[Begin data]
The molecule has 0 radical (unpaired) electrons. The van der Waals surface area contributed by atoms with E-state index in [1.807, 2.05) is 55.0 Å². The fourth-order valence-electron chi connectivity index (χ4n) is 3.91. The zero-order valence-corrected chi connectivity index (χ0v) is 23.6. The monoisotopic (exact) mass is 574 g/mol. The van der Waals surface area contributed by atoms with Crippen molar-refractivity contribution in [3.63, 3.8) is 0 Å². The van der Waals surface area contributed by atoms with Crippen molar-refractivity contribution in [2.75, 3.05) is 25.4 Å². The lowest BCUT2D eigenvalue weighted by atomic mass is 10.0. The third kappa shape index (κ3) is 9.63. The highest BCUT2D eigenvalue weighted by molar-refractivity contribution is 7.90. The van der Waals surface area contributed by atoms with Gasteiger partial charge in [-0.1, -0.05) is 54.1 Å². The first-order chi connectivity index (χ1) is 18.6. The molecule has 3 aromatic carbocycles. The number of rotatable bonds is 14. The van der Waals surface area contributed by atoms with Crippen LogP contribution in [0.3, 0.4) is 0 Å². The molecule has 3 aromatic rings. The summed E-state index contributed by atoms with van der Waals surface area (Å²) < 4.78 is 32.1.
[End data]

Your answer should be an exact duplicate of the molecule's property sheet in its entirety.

The molecule has 0 radical (unpaired) electrons. The van der Waals surface area contributed by atoms with E-state index in [1.807, 2.05) is 55.0 Å². The fourth-order valence-electron chi connectivity index (χ4n) is 3.91. The zero-order valence-corrected chi connectivity index (χ0v) is 23.6. The monoisotopic (exact) mass is 574 g/mol. The van der Waals surface area contributed by atoms with Crippen molar-refractivity contribution in [3.63, 3.8) is 0 Å². The van der Waals surface area contributed by atoms with Crippen molar-refractivity contribution in [2.75, 3.05) is 25.4 Å². The lowest BCUT2D eigenvalue weighted by atomic mass is 10.0. The third kappa shape index (κ3) is 9.63. The highest BCUT2D eigenvalue weighted by molar-refractivity contribution is 7.90. The van der Waals surface area contributed by atoms with Gasteiger partial charge in [-0.1, -0.05) is 54.1 Å². The first-order chi connectivity index (χ1) is 18.6. The molecule has 3 aromatic carbocycles. The number of rotatable bonds is 14. The van der Waals surface area contributed by atoms with Crippen LogP contribution in [0.3, 0.4) is 0 Å². The molecule has 3 aromatic rings. The summed E-state index contributed by atoms with van der Waals surface area (Å²) < 4.78 is 32.1.